Look: I don’t find a huge pubic bush particularly sexy, but I find the choice sexy, I find that back in the seventies, women weren’t trying to shape-shift themselves into acceptable fem-bots for men. For as much as we say we have more now and deny that we aren’t concerning with making ourselves attractive to men (which, is also stupid, because it’s natural to want that, to want to be attractive), we nonetheless fit ourselves into this neat little box, ultimately defined by men and glossy magazines that serve as guide-books to snagging a husband; so we trim and stuff our chests with saline and silicone and plump our lips with chicken fat (chicken fat!), which is just disgusting, and even inject poison into our faces when in the seventies, we wouldn’t even buy canned goods at King Kullen if they were even slightly dented for fear of botulism. All this time and effort to fit in, be attractive. But why bother fitting the type if no man is ever going to see it. In short, why make yourself desirable when you are so afraid of this desire and insist in a shrill voice that you don’t want “this kind of attention” and insist , oh really, we’re doing it all for ourselves because it makes us feel better.


It’s not even close to believable. If you lived alone in a hut on the top of a mountain, would you really care about creating pubic topiaries. Would you go out and find some tree-sap and some leaves and paste them on your bikini line and rip the hair out by the root to create pretty shapes because it pleases you.’ I wouldn’t.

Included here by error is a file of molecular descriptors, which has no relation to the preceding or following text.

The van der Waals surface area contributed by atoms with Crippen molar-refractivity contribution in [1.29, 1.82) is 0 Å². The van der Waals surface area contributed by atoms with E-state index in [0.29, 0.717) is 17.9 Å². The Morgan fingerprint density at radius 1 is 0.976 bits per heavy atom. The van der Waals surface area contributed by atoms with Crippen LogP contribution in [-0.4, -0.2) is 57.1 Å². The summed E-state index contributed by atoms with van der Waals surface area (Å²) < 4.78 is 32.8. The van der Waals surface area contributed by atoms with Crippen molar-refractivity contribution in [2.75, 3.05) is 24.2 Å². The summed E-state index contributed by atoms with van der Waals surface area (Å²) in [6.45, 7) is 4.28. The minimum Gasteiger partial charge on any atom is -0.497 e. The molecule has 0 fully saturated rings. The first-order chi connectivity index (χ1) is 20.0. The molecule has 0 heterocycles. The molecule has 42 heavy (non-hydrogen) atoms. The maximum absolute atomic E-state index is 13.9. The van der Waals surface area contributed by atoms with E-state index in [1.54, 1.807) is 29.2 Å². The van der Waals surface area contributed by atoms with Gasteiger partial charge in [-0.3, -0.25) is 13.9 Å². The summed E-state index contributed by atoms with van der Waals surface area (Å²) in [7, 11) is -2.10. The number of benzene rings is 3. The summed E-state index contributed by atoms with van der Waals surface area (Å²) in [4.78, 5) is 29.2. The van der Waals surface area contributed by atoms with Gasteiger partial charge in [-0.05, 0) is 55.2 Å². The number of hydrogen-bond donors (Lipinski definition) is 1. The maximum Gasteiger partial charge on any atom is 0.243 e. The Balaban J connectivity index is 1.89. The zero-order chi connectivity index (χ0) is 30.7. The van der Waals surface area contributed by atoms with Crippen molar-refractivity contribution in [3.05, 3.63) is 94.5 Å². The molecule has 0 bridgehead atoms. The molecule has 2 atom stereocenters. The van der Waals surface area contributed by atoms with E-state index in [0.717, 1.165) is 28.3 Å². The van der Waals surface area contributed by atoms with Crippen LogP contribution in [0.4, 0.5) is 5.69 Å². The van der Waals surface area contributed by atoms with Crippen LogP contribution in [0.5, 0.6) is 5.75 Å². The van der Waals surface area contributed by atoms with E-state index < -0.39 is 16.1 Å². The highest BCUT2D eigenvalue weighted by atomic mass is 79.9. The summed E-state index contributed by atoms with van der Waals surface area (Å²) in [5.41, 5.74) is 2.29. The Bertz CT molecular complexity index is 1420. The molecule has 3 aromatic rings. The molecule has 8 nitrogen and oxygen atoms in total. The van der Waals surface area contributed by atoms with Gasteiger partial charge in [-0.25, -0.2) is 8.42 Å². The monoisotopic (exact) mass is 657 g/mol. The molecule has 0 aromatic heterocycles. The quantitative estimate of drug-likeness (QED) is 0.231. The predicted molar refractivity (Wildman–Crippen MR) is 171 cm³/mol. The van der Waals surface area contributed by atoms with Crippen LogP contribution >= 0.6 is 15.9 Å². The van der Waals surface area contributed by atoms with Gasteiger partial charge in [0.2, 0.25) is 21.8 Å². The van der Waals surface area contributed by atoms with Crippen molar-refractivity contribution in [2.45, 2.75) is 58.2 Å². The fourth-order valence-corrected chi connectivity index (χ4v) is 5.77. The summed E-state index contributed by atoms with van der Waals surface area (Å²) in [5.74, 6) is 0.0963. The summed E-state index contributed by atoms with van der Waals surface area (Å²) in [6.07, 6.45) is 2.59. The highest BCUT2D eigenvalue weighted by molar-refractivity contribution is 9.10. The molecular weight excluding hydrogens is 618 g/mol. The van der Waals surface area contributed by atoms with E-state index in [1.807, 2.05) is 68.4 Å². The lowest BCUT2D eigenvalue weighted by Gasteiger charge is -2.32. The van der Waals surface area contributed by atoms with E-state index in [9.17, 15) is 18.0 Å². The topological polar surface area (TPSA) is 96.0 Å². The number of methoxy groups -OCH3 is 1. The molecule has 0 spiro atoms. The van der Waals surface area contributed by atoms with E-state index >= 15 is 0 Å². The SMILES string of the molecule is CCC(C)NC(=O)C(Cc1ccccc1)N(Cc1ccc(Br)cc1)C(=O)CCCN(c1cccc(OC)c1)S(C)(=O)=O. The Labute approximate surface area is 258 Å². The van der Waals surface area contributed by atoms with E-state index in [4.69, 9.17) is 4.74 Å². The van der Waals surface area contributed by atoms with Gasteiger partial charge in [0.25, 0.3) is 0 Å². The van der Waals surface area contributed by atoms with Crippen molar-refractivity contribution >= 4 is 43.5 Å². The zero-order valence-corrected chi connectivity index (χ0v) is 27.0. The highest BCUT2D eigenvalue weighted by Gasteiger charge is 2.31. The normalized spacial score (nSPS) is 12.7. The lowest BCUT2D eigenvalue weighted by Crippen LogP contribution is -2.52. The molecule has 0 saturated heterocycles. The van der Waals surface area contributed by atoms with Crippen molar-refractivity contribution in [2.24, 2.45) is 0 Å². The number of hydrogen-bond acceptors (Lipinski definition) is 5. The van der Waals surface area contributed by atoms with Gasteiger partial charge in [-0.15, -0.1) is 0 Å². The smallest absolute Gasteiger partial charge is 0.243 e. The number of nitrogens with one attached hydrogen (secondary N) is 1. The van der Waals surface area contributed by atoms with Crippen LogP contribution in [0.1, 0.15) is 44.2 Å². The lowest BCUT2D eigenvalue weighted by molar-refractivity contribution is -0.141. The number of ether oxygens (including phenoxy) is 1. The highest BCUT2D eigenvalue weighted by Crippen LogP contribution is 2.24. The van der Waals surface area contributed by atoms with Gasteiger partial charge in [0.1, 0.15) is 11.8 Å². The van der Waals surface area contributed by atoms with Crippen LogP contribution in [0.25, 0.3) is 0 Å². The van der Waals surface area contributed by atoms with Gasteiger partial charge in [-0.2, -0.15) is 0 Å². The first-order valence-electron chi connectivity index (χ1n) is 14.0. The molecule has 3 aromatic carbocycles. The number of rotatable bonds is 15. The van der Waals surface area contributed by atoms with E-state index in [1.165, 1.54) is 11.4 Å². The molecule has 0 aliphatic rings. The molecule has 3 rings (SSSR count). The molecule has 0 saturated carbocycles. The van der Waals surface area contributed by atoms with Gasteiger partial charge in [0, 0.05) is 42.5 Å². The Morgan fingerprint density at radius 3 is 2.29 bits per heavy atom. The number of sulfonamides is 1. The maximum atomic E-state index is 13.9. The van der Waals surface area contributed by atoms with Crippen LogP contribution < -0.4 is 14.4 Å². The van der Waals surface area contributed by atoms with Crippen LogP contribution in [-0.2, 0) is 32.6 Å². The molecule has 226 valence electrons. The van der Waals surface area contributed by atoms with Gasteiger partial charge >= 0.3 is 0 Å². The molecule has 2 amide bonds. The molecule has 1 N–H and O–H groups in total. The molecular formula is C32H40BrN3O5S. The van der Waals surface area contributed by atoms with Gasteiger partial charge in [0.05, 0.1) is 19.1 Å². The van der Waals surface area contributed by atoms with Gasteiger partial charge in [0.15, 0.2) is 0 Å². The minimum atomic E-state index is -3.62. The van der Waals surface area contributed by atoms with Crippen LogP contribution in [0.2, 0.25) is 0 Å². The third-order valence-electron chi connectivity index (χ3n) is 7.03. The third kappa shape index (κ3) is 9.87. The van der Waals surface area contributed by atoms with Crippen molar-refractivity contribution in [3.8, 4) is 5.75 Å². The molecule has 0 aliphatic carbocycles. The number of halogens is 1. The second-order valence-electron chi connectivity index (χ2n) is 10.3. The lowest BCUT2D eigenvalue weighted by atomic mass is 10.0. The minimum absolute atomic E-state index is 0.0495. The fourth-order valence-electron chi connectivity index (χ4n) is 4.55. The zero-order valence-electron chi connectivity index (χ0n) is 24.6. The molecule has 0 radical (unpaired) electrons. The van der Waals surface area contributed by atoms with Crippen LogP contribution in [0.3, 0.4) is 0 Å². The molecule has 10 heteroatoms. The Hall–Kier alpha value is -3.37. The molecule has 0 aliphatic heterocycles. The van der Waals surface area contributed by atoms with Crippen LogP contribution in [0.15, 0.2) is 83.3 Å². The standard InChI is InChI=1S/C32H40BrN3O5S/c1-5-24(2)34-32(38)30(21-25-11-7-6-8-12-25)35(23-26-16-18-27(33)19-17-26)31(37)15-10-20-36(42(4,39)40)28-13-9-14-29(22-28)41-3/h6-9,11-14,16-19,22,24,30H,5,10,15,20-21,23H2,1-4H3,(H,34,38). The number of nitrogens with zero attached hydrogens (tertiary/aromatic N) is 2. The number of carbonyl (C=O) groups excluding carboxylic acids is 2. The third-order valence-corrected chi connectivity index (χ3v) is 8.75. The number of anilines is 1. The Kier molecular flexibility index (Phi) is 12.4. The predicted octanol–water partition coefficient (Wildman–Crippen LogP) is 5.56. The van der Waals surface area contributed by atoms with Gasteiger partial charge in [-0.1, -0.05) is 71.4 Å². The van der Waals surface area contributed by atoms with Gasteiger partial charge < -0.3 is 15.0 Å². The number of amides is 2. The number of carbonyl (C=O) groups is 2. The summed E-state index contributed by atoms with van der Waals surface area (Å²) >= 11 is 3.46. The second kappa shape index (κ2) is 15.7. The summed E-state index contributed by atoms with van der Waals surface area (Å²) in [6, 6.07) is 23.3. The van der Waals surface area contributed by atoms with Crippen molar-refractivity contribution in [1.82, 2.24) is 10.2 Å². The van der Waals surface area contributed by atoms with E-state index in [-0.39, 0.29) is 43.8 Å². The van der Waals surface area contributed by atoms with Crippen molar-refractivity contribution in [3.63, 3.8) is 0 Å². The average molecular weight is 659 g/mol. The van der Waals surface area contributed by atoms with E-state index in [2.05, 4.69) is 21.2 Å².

Our problem is not that we need other people or want to be desired – that’s normal and human and healthy. And it’s not a problem that there are some women who do things to their bodies that I personally would never do, but then there I things I do that they would find just as ridiculous, like the fact that I sprinkle my underwear drawer with Chanel No. 5. Our problem is that we expend all this effort and money and energy to be desirable and even achieve desirability, but it stops there. It doesn’t go anywhere, because it’s part of a greater effort that is not of the moment, but for the future, which means it’s all an effort to secure a husband.


Instead of an expected and triumphant Hooray, because your feminine wiles have worked when a man responds, we seem to prefer the power of all this seduction so that at the critical moment we can say “No”. We choose power over fucking and engaging with another human being, and we do this because of fear. Because in this age of psychotherapy, were everything is a fucking issue (pun intended) as if our boyfriend cheating or leaving us would cause a complete breakdown, as it has and does for so many girls today. Girls today, with few exceptions, don’t get back out there like Carole King or Carly Simon and belt out our anger and pain in some healthy way in a song with scathing lyrics. Instead, young women today run for the shelter of pastel pills and their standby bottles of Xanax and Zoloft and frantic calls to their therapists and lock themselves in their Back Bay apartments with their cats because we’re all so fucking fragile. It’s pathetic.


Carole King and Carly Simon and so many others went through the same heartache but they didn’t run away; they belted it out in songs like “You’re so Vain” or “Total Eclipse of the Heart” (sang by Bonnie Tyler by written by Meatloaf), and Abba and Fleetwood Mac who made a life-style of heartache and fucking – because that is life. These women seem a lot braver to me.